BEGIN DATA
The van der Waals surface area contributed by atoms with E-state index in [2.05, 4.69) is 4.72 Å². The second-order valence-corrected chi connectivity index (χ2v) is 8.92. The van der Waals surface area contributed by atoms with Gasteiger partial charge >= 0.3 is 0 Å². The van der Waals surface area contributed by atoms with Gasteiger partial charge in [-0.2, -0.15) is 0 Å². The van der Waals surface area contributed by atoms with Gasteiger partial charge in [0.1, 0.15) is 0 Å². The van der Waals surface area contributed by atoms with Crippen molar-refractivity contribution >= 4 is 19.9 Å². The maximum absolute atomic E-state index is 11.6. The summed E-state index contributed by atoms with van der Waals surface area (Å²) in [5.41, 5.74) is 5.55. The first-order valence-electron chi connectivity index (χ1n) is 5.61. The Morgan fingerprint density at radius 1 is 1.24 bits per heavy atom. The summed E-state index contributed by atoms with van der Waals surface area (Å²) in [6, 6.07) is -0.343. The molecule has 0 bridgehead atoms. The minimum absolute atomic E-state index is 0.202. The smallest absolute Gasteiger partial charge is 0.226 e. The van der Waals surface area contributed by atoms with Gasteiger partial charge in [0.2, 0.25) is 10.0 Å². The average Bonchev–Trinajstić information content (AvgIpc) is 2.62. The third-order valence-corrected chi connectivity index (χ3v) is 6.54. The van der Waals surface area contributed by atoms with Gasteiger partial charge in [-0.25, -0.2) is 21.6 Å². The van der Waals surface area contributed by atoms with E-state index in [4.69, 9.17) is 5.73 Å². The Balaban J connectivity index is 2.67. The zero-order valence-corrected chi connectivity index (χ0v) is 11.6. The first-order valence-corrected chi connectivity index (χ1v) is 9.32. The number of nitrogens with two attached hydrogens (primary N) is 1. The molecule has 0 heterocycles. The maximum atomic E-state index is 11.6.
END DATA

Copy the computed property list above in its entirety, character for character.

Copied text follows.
The van der Waals surface area contributed by atoms with E-state index in [2.05, 4.69) is 4.72 Å². The second-order valence-corrected chi connectivity index (χ2v) is 8.92. The van der Waals surface area contributed by atoms with Gasteiger partial charge >= 0.3 is 0 Å². The van der Waals surface area contributed by atoms with Gasteiger partial charge in [-0.2, -0.15) is 0 Å². The van der Waals surface area contributed by atoms with Gasteiger partial charge in [0.1, 0.15) is 0 Å². The van der Waals surface area contributed by atoms with Crippen molar-refractivity contribution >= 4 is 19.9 Å². The maximum absolute atomic E-state index is 11.6. The summed E-state index contributed by atoms with van der Waals surface area (Å²) in [5.41, 5.74) is 5.55. The first-order valence-electron chi connectivity index (χ1n) is 5.61. The Morgan fingerprint density at radius 1 is 1.24 bits per heavy atom. The summed E-state index contributed by atoms with van der Waals surface area (Å²) in [6, 6.07) is -0.343. The molecule has 0 bridgehead atoms. The minimum absolute atomic E-state index is 0.202. The smallest absolute Gasteiger partial charge is 0.226 e. The van der Waals surface area contributed by atoms with Gasteiger partial charge in [0.2, 0.25) is 10.0 Å². The average Bonchev–Trinajstić information content (AvgIpc) is 2.62. The third-order valence-corrected chi connectivity index (χ3v) is 6.54. The van der Waals surface area contributed by atoms with Gasteiger partial charge in [-0.25, -0.2) is 21.6 Å². The van der Waals surface area contributed by atoms with E-state index in [4.69, 9.17) is 5.73 Å². The Balaban J connectivity index is 2.67. The zero-order valence-corrected chi connectivity index (χ0v) is 11.6. The first-order valence-corrected chi connectivity index (χ1v) is 9.32. The number of nitrogens with two attached hydrogens (primary N) is 1. The molecule has 0 heterocycles. The maximum atomic E-state index is 11.6.